Since the very beginning of Game Of Thrones, there have been whispers of Aerys II Targaryen, the "Mad King" of Westeros who died a few years before the events of the show. While the show is far past the events that led to the Mad King's demise, his legacy still lives on in the show in various ways, and being familiar with what happened to the Mad King on Game of Thrones could help viewers predict how the storylines of two of the show's central character's come to a conclusion.
The only glimpse that Game of Thrones fans have gotten of the Mad King was during the Season 6 episode "Blood of My Blood" where he's seen yelling "Burn them all!" from the Iron Throne. But the best example of just who the Mad King was comes from the Season 3 episode "Kissed By Fire," in which Jaime Lannister explains to Brienne why he chose to kill Aerys and become the "Kingslayer" people know his as today.
According to Jaime, King Aerys had grown a habit of burning his enemies alive, which led to him becoming an extremely unpopular king. The Lannister family sought to end his reign of terror by sacking King's Landing, and Jaime, who had been serving as a guard of the King, suggested that Aerys surrender peacefully to his father's army.
Instead of surrendering peacefully, Aerys had a plan to combat the Lannister forces. Aerys sought to invite the Lannisters into the city and then blow the entire city up. As Jaime tells Brienne:
"He had his pyromancer place caches of wildfire all over the city: beneath the Sept of Baelor, the slums of flea bottom, under houses, stables, taverns, even beneath the Red Keep itself ... he turned to his pyromancer, 'Burn them all,' he said. 'Burn them in their homes, burn them in their beds.'"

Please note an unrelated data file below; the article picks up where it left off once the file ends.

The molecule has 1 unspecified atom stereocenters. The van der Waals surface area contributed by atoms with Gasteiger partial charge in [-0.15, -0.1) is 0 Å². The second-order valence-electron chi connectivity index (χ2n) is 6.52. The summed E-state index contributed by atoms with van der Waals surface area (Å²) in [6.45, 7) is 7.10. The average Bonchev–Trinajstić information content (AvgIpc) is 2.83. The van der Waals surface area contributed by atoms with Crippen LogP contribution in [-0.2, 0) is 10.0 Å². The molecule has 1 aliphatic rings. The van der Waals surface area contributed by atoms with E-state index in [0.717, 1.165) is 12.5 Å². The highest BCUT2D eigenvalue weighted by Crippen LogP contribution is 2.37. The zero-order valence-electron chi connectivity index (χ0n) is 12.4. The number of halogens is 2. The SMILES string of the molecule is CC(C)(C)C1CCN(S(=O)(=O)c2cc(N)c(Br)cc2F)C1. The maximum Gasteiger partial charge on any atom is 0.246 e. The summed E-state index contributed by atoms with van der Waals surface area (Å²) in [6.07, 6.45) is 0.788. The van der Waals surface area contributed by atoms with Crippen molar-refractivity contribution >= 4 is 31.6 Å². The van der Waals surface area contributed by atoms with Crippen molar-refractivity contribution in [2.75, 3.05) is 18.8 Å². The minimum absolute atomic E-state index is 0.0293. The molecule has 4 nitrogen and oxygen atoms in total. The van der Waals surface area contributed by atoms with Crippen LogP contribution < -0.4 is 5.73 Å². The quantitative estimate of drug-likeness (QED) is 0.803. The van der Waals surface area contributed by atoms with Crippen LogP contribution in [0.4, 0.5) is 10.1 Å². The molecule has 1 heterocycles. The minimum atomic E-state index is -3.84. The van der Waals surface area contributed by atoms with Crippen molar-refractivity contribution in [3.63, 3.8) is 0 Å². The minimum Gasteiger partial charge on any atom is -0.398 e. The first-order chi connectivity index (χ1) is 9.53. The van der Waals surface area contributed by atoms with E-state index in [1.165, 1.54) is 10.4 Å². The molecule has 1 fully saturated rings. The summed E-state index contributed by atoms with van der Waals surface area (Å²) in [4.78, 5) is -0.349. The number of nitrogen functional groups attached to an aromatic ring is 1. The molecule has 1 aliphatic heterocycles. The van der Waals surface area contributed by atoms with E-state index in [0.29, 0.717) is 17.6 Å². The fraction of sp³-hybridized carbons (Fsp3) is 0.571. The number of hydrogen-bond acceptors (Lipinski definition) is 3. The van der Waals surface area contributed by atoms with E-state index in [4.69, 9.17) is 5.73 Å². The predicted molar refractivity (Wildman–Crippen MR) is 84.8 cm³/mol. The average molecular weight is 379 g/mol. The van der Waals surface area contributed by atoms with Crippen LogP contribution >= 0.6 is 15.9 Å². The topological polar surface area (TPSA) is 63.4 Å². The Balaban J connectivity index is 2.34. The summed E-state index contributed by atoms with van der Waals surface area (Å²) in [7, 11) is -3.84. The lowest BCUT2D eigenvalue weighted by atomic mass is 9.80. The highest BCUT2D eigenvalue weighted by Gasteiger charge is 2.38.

Jaime killed Aerys' pyromancer and then stabbed the Mad King in the back to save King's Landing from meeting a fiery fate. If this description of someone who burns their enemies rings a bell, it certainly isn't ringing one that's in the Sept of Baelor because that building ceased to exist when Cersei took the wildfire that Aerys had placed beneath the Sept of Baelor and blew it up.
There are two women vying for control of Westeros who seem to love burning things just as much as The Mad King — if not more so. One of them is his daughter, Daenerys Targaryen, whose cries of "Dracarys" have started to earn her a reputation as a brutal, unforgiving leader. It seems the apple doesn't fall far from the tree, but it's hard to imagine that people would be willing to tolerate a ruler whose blood-and-fire approach to diplomacy could end in the ashes of many Westerosi citizens.
The other woman who seems to be following in the Mad King's footsteps is Cersei Lannister, who in the Season 6 finale "Winds Of Winter" follows through on the Mad King's plan, partially, and commits a terrorist act on her own city to kill most of the Tyrell house and almost all of the Sparrows of the Faith of the Seven. As if that wasn't enough, Cersei seems to be willing to risk letting the White Walkers and the army of the dead walk south without interruption so that neither Daenerys or Jon Snow can challenge her seat on the Iron Throne. It seems in her mind that losing the Iron Throne and staying alive is a worse fate than dying atop it.
If these two are willing to rule the way the Mad King ruled, they may also die the way the Mad King died, on the wrong end of a sword from someone who would prefer to not see Westeros burned to an ash. There's already suspicions that Jaime the Kingslayer will become Jaime the Queenslayer and kill his own sister to stop her from letting all of Westeros fall into the icy palms of the Night King.
If he's not interested in killing his sister and the mother of his many deceased offspring, he already has experience killing a Targaryen — who is to say he won't kill another? He's seen the damage that a dragon can do, and once the White Walker threat has been eliminated he may take it on himself to kill the woman whose dragons could burn King's Landing to the ground if she wanted. If you want to know what happens in the future in Game of Thrones, the best place to start looking is the past.